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Monday, January 25, 2021
KATHMANDU, Jan 27 2003 (IPS) - Chandra Kumari Gurung left Nepal to work in South Korea in 1992, a healthy woman nearing 40. She disappeared in 1993 and was found six years and four months later at a national psychiatric hospital there.
A meal she could not pay for and a lack of knowledge of Korean was the start of the nightmarish six years that this normal, balanced woman spent alone in a room in Korea’s national mental hospital, Chung-ryang-ri.
This was her fate until she was tracked down by Korean activists who later helped her sue the South Korean government and the hospital director.
"Because of the carelessness of the Korean police and state she ended up in hospital where she had no business to be," says Choi Sung Kak, vice president of Nature Trail, the non-government group that helped Chandra return home to Nepal in June 2000.
In November 2002, a court awarded Chandra just over 23,500 U.S. dollars compensation. Choi called the amount insulting, adding that Chandra’s lawyers were going to appeal.
"Still no amount of money can right the wrong that that the Korean state committed against Chandra," said Choi, who was in Nepal in October to hand over funds collected from a sympathetic Korean public.
Activists like Choi and Nepalis thinking of working in South Korea hope the case will set a precedent for better labour laws and coping systems for migrant workers in a country that takes hundreds of thousands of foreign ”trainees” – those who earn less than regular workers and often work under difficult conditions.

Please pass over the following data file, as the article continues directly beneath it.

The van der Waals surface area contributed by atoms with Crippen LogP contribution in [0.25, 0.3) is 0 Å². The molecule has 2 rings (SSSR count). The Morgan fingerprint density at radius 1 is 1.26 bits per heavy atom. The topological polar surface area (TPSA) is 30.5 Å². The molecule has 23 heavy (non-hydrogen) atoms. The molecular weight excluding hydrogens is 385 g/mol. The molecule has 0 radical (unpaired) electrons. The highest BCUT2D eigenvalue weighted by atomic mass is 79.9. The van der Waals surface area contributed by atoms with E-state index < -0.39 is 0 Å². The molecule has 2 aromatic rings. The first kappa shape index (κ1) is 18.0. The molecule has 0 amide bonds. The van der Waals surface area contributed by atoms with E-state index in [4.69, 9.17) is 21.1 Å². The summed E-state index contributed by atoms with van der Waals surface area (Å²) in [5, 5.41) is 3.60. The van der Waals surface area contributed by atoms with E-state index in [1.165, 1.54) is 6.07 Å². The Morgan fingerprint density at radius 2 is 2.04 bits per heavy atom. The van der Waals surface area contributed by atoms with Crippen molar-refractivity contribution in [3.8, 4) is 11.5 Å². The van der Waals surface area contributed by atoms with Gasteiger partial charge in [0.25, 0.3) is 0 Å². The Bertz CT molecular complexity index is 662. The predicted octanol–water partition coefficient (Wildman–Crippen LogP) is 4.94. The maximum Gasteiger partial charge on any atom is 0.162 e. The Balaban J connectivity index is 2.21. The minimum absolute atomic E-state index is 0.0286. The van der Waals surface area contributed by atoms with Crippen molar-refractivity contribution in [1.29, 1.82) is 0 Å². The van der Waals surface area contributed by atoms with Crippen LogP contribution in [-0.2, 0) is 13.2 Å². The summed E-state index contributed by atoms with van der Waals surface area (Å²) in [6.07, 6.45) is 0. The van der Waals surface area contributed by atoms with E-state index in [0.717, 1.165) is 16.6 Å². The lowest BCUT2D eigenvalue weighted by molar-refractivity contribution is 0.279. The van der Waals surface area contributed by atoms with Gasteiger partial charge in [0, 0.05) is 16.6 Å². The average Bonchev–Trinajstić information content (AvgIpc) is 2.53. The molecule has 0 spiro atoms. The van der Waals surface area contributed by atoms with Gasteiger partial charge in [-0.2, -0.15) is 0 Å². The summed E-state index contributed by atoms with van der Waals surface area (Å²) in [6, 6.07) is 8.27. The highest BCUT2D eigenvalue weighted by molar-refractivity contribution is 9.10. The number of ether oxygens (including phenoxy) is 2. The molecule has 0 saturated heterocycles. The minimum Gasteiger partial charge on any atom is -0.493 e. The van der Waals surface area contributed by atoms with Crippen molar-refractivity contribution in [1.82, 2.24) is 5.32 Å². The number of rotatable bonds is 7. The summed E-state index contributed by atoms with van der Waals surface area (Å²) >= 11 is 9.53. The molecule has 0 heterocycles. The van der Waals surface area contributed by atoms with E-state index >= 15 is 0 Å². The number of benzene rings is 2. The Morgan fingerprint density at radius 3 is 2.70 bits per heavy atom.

Nearly 2,000 Nepali workers, 90 percent of them illegal, work long, hazardous hours for minimum wages in South Korea.
Their numbers are small compared to other nationalities. But "Nepalis come at the bottom of the migrant ladder, even lower than Indians and Bangladeshis," says Manju Thapa, who returned from South Korea in 1995 minus a couple of fingers she lost in an industrial accident – and nothing more to show for her three-year stay at a Seoul factory.l
"They’re often expected to work 16-hour shifts,” she says, doing jobs that the locals do not want but are taken by migrant workers from countries like the Philippines to Nepal.
For five years now, Nepal and Korea have an official agreement to provide Nepali labourers as apprentices to work in South Korean factories.
But because the supply of workers is contracted, subcontracted from overseas agencies to Nepali agencies, to smaller agencies and individuals, and due to inefficient implementation of laws, many foreign workers end up getting less than what they were promised. Many work harder and longer hours to pay off debts along with the interest.
Nepali migrant workers are found mostly in the Gulf, where there are more than 90,000 workers now under organised deployment processed by state agencies. But numbers in East Asian countries like Malaysia, Hong Kong and South Korea, are increasing too, a good number of them domestic workers.